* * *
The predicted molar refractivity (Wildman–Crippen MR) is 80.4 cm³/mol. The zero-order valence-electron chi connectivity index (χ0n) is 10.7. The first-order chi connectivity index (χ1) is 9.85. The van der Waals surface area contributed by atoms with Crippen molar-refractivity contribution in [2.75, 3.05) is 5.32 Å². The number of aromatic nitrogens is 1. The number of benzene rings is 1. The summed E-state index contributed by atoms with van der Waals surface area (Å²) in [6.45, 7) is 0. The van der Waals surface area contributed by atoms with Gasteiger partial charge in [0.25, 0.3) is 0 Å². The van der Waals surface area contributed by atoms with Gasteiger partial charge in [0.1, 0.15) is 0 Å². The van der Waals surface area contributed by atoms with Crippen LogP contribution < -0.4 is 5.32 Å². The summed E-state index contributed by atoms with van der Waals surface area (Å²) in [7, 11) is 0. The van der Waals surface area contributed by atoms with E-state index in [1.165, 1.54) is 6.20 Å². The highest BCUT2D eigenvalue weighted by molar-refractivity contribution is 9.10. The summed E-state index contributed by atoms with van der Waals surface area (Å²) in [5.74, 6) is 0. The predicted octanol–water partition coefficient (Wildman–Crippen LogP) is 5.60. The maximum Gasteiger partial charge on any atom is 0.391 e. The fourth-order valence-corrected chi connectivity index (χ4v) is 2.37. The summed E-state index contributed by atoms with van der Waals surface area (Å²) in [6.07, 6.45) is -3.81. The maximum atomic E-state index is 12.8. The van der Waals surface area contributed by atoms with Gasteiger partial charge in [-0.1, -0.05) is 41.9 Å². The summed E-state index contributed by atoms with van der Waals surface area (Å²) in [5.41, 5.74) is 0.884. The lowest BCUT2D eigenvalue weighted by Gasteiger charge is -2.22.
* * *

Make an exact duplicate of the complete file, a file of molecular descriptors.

The predicted molar refractivity (Wildman–Crippen MR) is 80.4 cm³/mol. The zero-order valence-electron chi connectivity index (χ0n) is 10.7. The first-order chi connectivity index (χ1) is 9.85. The van der Waals surface area contributed by atoms with Crippen molar-refractivity contribution in [2.75, 3.05) is 5.32 Å². The number of aromatic nitrogens is 1. The number of benzene rings is 1. The summed E-state index contributed by atoms with van der Waals surface area (Å²) in [6.45, 7) is 0. The van der Waals surface area contributed by atoms with Gasteiger partial charge in [0.25, 0.3) is 0 Å². The van der Waals surface area contributed by atoms with Gasteiger partial charge in [0.1, 0.15) is 0 Å². The van der Waals surface area contributed by atoms with Crippen LogP contribution < -0.4 is 5.32 Å². The summed E-state index contributed by atoms with van der Waals surface area (Å²) in [7, 11) is 0. The van der Waals surface area contributed by atoms with E-state index in [1.165, 1.54) is 6.20 Å². The highest BCUT2D eigenvalue weighted by molar-refractivity contribution is 9.10. The summed E-state index contributed by atoms with van der Waals surface area (Å²) in [5.74, 6) is 0. The predicted octanol–water partition coefficient (Wildman–Crippen LogP) is 5.60. The maximum Gasteiger partial charge on any atom is 0.391 e. The fourth-order valence-corrected chi connectivity index (χ4v) is 2.37. The summed E-state index contributed by atoms with van der Waals surface area (Å²) in [6.07, 6.45) is -3.81. The maximum atomic E-state index is 12.8. The van der Waals surface area contributed by atoms with Gasteiger partial charge in [-0.1, -0.05) is 41.9 Å². The summed E-state index contributed by atoms with van der Waals surface area (Å²) in [5.41, 5.74) is 0.884. The lowest BCUT2D eigenvalue weighted by Gasteiger charge is -2.22.